"What belongs to just one person belongs to almost no one”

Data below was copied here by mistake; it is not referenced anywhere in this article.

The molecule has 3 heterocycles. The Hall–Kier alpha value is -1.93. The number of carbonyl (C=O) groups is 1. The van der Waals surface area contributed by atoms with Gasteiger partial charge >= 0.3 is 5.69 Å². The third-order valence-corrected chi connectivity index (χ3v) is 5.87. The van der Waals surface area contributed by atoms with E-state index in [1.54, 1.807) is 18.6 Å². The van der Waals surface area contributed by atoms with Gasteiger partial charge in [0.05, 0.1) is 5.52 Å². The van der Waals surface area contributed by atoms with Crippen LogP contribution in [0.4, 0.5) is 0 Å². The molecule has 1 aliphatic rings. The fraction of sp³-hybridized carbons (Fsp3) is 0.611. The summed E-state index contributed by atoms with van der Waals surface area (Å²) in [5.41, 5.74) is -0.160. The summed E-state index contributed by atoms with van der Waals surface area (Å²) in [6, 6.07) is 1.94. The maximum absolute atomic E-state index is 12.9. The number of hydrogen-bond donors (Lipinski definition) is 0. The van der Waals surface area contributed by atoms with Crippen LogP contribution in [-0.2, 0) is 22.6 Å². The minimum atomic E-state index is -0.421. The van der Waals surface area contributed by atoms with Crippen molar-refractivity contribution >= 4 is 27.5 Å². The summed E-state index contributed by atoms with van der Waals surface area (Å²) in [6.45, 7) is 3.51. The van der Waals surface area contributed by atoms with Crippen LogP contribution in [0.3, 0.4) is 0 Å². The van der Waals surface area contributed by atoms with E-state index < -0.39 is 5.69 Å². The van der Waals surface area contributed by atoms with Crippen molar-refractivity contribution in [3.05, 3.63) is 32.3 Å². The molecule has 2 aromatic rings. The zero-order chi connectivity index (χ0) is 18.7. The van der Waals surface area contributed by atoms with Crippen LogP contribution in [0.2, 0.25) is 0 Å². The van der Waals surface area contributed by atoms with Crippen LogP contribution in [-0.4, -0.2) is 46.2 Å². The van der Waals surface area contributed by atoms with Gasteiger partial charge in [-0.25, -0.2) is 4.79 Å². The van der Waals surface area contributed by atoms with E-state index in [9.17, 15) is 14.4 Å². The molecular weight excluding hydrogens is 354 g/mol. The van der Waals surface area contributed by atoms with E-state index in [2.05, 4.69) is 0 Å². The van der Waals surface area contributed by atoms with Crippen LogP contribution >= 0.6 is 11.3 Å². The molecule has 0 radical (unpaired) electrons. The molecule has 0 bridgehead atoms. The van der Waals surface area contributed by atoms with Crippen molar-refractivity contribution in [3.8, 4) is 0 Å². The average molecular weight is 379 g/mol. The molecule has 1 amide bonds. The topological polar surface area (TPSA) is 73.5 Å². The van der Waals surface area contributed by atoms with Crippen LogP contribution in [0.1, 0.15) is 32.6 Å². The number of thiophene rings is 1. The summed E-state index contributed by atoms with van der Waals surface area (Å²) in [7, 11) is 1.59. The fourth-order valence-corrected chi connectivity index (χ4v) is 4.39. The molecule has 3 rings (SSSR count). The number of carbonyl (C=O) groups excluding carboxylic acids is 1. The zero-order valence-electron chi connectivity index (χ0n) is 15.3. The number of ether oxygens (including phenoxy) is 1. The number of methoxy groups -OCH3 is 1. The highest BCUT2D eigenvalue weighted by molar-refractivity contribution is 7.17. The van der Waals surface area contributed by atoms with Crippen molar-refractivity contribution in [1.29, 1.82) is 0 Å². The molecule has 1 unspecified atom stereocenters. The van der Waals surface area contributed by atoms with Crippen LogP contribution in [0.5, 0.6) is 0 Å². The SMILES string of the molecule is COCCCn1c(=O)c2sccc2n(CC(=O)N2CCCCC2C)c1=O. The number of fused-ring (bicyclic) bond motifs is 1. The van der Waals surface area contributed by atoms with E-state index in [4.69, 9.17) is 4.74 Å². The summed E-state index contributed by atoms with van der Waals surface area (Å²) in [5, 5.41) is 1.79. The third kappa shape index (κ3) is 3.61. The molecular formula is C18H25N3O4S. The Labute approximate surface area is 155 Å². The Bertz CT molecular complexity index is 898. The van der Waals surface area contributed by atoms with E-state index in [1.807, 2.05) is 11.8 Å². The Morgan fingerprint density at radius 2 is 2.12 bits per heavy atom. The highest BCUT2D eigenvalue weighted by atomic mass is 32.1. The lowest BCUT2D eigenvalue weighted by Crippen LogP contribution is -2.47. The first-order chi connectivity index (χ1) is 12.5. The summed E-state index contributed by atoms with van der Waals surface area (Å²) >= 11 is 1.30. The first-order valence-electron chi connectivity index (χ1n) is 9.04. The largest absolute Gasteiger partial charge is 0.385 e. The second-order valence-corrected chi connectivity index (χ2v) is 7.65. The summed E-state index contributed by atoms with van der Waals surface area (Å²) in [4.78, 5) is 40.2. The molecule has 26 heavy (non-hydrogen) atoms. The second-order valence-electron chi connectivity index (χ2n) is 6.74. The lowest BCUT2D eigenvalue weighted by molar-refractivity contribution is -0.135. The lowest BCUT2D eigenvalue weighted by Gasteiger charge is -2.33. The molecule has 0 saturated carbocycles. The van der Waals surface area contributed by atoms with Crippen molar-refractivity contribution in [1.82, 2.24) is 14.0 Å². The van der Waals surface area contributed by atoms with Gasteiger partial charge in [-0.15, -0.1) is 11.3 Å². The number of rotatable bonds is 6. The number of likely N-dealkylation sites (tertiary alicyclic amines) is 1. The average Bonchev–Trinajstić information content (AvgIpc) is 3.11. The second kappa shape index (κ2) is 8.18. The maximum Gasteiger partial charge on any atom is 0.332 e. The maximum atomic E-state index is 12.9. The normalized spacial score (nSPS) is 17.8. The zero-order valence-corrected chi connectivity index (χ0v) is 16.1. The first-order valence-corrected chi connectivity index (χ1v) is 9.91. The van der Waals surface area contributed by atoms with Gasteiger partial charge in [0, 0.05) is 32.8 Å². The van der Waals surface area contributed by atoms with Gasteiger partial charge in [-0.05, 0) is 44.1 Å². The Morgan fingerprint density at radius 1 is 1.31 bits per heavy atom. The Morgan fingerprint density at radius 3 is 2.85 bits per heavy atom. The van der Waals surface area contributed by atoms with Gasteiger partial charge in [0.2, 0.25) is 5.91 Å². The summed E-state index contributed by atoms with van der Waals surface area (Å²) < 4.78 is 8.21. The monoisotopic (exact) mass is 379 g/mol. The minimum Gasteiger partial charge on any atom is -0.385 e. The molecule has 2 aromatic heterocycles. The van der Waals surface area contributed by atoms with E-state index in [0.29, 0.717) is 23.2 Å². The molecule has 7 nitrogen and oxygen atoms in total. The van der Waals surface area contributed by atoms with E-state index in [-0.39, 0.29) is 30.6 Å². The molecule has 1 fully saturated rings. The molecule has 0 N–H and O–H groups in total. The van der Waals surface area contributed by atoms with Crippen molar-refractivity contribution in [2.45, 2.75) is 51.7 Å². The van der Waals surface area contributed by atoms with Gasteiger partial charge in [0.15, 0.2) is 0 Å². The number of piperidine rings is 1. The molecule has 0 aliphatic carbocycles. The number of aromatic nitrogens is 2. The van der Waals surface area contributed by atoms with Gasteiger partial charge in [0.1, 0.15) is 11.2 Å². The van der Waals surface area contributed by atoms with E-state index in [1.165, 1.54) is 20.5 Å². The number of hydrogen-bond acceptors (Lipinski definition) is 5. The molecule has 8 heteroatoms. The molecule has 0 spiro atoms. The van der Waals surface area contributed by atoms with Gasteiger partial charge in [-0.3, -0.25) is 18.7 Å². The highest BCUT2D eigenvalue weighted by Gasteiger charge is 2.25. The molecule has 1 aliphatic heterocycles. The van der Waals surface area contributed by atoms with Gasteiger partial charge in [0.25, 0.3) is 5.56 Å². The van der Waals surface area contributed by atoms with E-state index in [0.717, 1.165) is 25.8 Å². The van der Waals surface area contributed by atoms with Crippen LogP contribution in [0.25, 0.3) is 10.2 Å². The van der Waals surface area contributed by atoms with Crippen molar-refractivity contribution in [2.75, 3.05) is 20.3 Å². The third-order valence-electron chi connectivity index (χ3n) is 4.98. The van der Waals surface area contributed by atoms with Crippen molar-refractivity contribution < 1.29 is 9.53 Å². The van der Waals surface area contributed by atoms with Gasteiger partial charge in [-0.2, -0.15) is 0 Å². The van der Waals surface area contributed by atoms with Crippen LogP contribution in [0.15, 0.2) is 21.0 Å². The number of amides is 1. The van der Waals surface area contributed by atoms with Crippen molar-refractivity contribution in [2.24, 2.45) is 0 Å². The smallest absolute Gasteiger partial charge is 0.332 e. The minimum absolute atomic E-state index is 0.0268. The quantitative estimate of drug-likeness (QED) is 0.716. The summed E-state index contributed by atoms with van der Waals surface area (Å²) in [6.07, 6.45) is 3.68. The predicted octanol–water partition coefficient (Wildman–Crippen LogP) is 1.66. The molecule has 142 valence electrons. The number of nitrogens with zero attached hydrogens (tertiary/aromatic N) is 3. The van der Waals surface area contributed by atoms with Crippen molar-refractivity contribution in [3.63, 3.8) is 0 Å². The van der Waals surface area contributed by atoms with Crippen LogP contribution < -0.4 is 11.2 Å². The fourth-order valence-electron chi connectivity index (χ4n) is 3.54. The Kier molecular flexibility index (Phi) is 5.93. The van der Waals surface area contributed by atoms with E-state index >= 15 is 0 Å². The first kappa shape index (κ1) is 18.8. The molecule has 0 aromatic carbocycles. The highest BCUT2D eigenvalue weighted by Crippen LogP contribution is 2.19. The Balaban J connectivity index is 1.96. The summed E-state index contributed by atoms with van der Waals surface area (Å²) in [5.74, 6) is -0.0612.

Eduardo Chillida's work commissioned for public spaces makes up an important part of his career. A total of 43 sculptures installed in cities around the world back this claim. Germany is one of the countries with the greatest amount of his work. His giant monument to German reunification, Berlin stands near the Chancellery in the German capital. The location of Eduardo Chillida's large-scale urban sculptures, the culmination of his artistic process, plays an essential role. In harmony with their surroundings, the sculptures take different meanings in each landscape. A clear example of this is his Peine del Viento (Wind Combs) in San Sebastián, a group of three structures that tell an exciting story related to rocks, sea and the horizon beyond. To Eduardo Chillida a work of art belongs to all of us the minute we stand before it. It makes us look at ourselves and our relationship with the environment. It passes on to us its doubts and questions in the face of the unknown. Chillida's public sculptures are also gathering grounds, spaces for dialogue and coexistence. This way of thinking would have seen its high point in his dream project, Mount Tindaya. In the core of a mountain on the island of Fuerteventura, Chillida wanted to create a huge space for people of all races and creeds, a place where we could all feel equal in the face of the immensity of space.